Say hello to Michael Saylor, MicroStrategy’s ultra-bullish Bitcoin ambassador. As CEO of the publicly traded enterprise software company, Saylor isn’t your run-of-the-mill, suit-and-tie, boardroom bore.
Saylor is an entrepreneur, a radical dreamer, a historian, a philosopher — and he’s betting big on Bitcoin.
Born in 1965, Saylor found success early with MicroStrategy, a company he co-founded straight out of MIT. But he didn’t just stop at software. He turned his eagle eye to Bitcoin, making MicroStrategy the first major company to replace significant cash reserves with Bitcoin.
Saylor’s belief in Bitcoin is so strong, it might as well be etched into the blockchain. He sees it as digital gold, a safe haven in the volatile landscape of global finance. To him, Bitcoin isn’t just some fad, it’s a currency that’s not only here to stay, but will someday replace reserve bank currency.
To Saylor, Bitcoin’s potential is limitless, and its value is immeasurable. Saylor is putting his money where his mouth is and has led MicroStrategy deeper into the Bitcoin realm.
What Does Michael Saylor Think About Bitcoin?
Bitcoin’s Knight in Corporate Armor
If you want a ringside seat to the Bitcoin revolution, look no further than Michael Saylor’s commentary.
This Bitcoin billionaire isn’t just a spectator; he’s an enthusiastic participant, throwing punchy sound bites into the Bitcoin sphere like a heavyweight champ.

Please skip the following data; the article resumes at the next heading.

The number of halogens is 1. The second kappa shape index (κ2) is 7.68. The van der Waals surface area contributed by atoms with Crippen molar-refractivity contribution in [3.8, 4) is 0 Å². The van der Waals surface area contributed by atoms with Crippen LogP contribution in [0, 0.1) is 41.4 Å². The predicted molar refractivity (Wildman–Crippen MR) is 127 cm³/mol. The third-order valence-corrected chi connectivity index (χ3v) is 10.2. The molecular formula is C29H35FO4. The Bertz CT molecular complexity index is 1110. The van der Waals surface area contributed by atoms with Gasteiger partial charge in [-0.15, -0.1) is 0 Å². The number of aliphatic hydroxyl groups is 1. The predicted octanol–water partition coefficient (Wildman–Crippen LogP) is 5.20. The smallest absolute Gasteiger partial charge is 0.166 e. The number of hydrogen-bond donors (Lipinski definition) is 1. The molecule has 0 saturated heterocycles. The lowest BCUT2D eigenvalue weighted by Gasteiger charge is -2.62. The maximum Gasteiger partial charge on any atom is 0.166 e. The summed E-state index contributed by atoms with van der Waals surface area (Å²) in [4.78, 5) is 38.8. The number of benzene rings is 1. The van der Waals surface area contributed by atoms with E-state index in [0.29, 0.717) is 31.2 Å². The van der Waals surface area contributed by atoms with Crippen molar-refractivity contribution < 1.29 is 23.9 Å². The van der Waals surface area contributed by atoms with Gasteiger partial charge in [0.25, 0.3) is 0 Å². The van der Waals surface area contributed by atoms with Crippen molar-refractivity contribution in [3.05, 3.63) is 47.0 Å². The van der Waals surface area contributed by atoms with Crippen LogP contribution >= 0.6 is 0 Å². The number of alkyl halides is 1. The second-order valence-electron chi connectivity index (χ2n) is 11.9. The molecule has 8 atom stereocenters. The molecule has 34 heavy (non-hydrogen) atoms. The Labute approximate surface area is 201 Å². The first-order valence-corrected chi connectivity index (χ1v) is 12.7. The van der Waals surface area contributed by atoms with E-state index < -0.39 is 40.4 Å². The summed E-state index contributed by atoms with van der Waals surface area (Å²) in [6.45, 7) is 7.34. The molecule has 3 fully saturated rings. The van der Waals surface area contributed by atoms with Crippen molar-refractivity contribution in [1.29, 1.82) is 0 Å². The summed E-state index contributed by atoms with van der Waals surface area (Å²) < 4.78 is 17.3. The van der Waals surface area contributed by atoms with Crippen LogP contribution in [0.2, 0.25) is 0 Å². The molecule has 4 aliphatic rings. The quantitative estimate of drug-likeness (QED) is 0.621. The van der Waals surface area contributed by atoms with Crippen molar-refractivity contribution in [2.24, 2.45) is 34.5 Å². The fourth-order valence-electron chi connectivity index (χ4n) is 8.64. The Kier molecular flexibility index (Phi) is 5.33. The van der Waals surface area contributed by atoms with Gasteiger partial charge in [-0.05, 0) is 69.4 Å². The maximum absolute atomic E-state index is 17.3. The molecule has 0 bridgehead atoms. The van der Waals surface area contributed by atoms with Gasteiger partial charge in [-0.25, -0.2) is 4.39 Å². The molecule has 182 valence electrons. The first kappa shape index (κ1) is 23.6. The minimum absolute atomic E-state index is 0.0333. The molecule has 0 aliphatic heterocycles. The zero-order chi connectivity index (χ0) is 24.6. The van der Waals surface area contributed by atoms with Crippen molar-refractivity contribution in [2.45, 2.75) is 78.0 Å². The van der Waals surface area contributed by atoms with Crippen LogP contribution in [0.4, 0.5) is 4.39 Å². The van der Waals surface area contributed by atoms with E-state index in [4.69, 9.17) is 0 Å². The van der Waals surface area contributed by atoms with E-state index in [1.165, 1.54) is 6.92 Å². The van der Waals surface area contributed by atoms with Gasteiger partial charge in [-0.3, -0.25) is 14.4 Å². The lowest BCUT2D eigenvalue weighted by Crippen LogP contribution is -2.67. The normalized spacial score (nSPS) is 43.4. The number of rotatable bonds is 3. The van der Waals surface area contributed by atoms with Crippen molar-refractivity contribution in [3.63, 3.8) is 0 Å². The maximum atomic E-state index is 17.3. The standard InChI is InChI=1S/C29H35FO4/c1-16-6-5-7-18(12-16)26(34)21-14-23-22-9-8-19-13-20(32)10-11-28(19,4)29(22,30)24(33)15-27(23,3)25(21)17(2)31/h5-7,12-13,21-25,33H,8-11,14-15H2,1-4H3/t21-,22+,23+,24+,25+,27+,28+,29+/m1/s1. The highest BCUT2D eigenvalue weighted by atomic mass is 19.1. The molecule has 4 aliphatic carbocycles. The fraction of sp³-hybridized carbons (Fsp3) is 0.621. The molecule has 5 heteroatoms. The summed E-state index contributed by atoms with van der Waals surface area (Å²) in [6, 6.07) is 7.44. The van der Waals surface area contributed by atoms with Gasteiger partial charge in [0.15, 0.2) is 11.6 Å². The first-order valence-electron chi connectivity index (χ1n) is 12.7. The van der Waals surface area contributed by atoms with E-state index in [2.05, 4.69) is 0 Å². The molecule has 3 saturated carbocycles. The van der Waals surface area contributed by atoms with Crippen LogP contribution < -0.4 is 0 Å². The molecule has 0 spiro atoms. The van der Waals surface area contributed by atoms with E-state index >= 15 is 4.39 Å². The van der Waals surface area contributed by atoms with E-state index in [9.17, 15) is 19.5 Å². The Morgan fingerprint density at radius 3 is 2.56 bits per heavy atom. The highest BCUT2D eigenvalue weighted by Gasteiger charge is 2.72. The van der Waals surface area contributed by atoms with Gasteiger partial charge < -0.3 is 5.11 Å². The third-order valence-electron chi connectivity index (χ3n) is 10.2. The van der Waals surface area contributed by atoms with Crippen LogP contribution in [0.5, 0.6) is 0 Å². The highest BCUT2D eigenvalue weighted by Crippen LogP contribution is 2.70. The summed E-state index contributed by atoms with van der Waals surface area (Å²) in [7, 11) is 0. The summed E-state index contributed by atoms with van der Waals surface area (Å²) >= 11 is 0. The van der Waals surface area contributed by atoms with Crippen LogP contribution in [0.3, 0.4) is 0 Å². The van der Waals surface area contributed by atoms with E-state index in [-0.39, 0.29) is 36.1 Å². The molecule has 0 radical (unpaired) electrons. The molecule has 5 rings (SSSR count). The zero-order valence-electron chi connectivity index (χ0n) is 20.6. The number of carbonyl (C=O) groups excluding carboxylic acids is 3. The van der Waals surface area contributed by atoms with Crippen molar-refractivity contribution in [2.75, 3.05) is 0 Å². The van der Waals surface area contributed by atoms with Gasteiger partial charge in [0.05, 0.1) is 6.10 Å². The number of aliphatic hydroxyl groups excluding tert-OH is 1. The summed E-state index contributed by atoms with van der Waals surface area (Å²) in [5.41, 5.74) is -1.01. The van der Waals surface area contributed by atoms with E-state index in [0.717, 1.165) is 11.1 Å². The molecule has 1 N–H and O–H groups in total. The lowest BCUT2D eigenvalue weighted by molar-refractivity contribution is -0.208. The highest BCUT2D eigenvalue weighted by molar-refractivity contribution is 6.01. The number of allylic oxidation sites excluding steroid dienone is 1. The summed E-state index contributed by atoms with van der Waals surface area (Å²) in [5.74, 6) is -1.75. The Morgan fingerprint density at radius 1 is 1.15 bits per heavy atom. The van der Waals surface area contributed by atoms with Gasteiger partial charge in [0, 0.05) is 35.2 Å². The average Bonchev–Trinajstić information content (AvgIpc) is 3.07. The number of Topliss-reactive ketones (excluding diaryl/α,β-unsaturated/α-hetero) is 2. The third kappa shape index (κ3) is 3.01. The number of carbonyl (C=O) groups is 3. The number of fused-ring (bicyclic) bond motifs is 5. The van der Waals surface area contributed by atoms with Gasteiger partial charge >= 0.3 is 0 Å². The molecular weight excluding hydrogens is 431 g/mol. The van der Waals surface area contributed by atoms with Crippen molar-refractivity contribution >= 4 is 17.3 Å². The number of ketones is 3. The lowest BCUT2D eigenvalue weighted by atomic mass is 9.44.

But he wasn’t always this way. In 2013, in a now-deleted (and deeply regretted) tweet, Saylor compared the fate of Bitcoin to online gambling:
“#Bitcoin days are numbered. It seems like just a matter of time before it suffers the same fate as online gambling.”
Bitcoin Is A Million Times Better Than Gold
Circa July 2020, Saylor had changed his tune, and although he was still fresh to the Bitcoin game, his early insights were anything but naive. During a YouTube interview with Raoul Pal, CEO of Real Vision, he confidently stated:
Bitcoin, if it’s not a hundred times better than gold, it is a million times better than gold, and there is nothing close to it.
Quite a statement, coming from a man who was only just dipping his toes into the Bitcoin pool.
By September 2020, Saylor had evolved from a curious onlooker to a full-fledged Bitcoin HODLer.
His Twitter account, a testament to his deep dive into the Bitcoin universe, was ablaze with his prophetic declarations. Among them was this famously imaginative gem:
“Bitcoin is a swarm of cyber hornets serving the goddess of wisdom, feeding on the fire of truth, exponentially growing ever smarter, faster, and stronger behind a wall of encrypted energy.”Michael Saylor on Bitcoin
As 2020 rolled by, Saylor’s Bitcoin fervor was hotter than a mining rig in the East Texas sun, and while we’re on the subject of mining, Saylor offered commentary in regard to Bitcoin energy consumption.
Among the controversial topics that caught Saylor’s attention was Bitcoin’s notorious energy consumption. For many, it’s a sticking point, however In November, during a SALT interview, Saylor proclaimed:
…at the end of the day, Bitcoin is something like a million times more efficient from an energy point of view than moving your money around in gold or by trying to store it in Fort Knox. If you look at all the inefficiencies of all of the other traditional financial approaches, none of them are so efficient as to what Bitcoin does.
And, if you thought he might cool down, think again. By February 2021, he was singing Bitcoin’s praises once more in an interview with Nomad Capitalist: